Thursday, October 30, 2008

What bird best represents Halloween?

Is it the crow? The vulture? A Great Horned Owl? Give us your opinion!

I'm favorable towards to Great Horned Owl, typically if it's just a silhouette.

Maybe it's the Baltimore Oriole - its got the right colors going on.

Wednesday, October 29, 2008

Flying Foxes!

Back to the Australia posts for a bit here... Sydney Royal Botanical Gardens, a wonderful oasis seated right next to the famous Opera House, also happens to be home to a large colony of Grey-headed Flying Foxes. If you've ever watched more than an hour of Animal Planet, you've likely seen some species of Flying Fox portrayed. Being the largest of the bats, they are charismatic, a bit scary-looking, and insanely cool looking. They are also harmless and eat things like fruit, pollen, and nectar. Flying Foxes are prominent pollinators as well. I'll admit this. I didn't know Flying Foxes were found in Australia until we got there, but I'm glad they were. We had the chance to see some flying back and forth from their roost and even making some noises. Supposedly they smell pretty bad. The wind must have been blowing in the right direction because we didn't smell anything! Enjoy the pics.

Tuesday, October 28, 2008

Holy crap! It's snowing!

As I look out the window of my boss's office (like I'm cool enough to have my own window!), there's about an inch of slushy snow on all the cars, a small bit of slush on the road, snow-covered grass and trees, and snow still falling. It's not too often we get snow in October here in NJ. Crazy!

Sunday, October 26, 2008

A little NJ birding with an interesting question

A pause from the Australia bird posts (oh, there's more to come!)... Today I led my quarterly "Birding for Beginners" walk at Sandy Hook. Of the six people I had signed up for the trip, only ONE showed and she wasn't even on my list! So, my one participant got a personal tour of Sandy Hook. It was a beautiful day with birds to be seen. The highlight of the day was a Common Moorhen in North Pond - a freshwater area on Sandy Hook. Common Moorhens are less than annual at The Hook and this was the first I've seen there. Cool bird. I was able to get my one participant on the bird for her life Common Moorhen.

Then she asked me a tough question, "How did you know this was an unusual bird?" and she followed it up with, "Why isn't it a duck?" The answer to the first question was simple enough, "It takes practice, knowing what to expect where and when, and just being familiar with the local birds." The second question took some referencing to the field guide, bill comparison, leg comparison, and general shape comparison. Still, when I peered through my binoculars at the moorhen swimming in the water, I could clearly see how one might look at the duck section of the field guide first. It's one of the challenges of being a new birder. I always find myself pointing out cormorants, loons, and grebes and describing them as duck-like but then trying to explain why they're not ducks.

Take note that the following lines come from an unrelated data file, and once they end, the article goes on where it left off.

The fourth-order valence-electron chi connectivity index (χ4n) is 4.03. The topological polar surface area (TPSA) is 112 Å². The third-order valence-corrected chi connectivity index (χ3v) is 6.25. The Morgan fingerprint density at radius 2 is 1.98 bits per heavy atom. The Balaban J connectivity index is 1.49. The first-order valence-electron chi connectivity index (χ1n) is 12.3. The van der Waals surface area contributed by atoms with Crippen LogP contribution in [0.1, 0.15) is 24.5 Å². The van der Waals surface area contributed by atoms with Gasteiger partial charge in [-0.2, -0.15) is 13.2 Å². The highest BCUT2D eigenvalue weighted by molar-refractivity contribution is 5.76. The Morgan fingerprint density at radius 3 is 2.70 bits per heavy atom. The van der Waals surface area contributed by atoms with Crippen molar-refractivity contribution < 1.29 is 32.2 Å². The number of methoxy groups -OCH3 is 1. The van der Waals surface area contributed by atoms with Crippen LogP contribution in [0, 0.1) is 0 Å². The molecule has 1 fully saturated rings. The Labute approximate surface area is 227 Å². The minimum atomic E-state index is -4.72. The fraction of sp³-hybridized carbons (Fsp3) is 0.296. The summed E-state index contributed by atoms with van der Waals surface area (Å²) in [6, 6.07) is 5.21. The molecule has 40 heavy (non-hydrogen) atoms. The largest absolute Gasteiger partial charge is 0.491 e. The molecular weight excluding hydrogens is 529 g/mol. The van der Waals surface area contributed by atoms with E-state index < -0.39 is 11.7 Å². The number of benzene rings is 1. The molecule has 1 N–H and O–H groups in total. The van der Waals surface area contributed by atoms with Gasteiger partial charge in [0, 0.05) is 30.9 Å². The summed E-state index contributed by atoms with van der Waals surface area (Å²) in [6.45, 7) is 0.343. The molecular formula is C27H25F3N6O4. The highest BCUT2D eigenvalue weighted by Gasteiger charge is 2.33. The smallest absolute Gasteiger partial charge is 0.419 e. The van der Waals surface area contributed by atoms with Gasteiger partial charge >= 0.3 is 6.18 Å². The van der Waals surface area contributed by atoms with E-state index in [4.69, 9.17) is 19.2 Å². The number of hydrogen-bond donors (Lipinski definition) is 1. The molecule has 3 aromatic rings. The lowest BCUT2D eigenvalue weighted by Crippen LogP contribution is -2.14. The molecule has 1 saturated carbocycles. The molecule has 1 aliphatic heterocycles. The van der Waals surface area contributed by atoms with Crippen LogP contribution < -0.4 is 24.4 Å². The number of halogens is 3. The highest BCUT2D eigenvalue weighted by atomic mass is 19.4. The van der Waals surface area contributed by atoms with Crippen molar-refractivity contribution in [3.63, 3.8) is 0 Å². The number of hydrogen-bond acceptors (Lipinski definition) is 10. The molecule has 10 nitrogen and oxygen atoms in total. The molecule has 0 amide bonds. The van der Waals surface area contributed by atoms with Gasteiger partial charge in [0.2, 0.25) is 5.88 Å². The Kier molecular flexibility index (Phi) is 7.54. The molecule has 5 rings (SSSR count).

Sorry, no pics today. My photographer, AKA my wife, was ill. She's good now though.

Thursday, October 23, 2008

We saw a Cassowary and lived to talk about it.


My #1 target bird for our Australia trip was the Southern Cassowary. In case you're not familiar with this bird, it's the third largest flightless bird on the planet and lives in the tropical rainforests of northern Australia and New Guinea. They are typically shy, frugivorous birds who are solely responsible for dispersing the seeds of many native fruit trees. This makes them a keystone species in the forests in which they live. Sadly, they have a bit of a bad reputation because they've been known to attack humans with their powerful legs if they are disturbed.

Our cassowary experience started with a rainforest tour of the Daintree Rainforest in northern Queensland - the most ancient rainforest on earth. We spent the day touring different areas of the rainforest, all the while looking out for Southern Cassowaries. Sadly, many cassowaries have been killed by vehicles so there are signs throughout to the area like the one above. The local wildlife managers have gotten into the habit of chasing off cassowaries by smacking them on the bum with plastic pipes. This has made human interaction and sightings less frequent - good for the birds, not so good for the birder.

Our day went well and we saw many beautiful sights, but no cassowaries. On our exit out of the park, our tour leader took a detour on one road and we hit paydirt. A beautiful cassowary was standing in the road. Unfortunately, I wasn't able to get a photo of it before it disappeared into the forest. It was one of my most memorable birding experiences - seeing such a huge, magnificent bird in the flesh was amazing.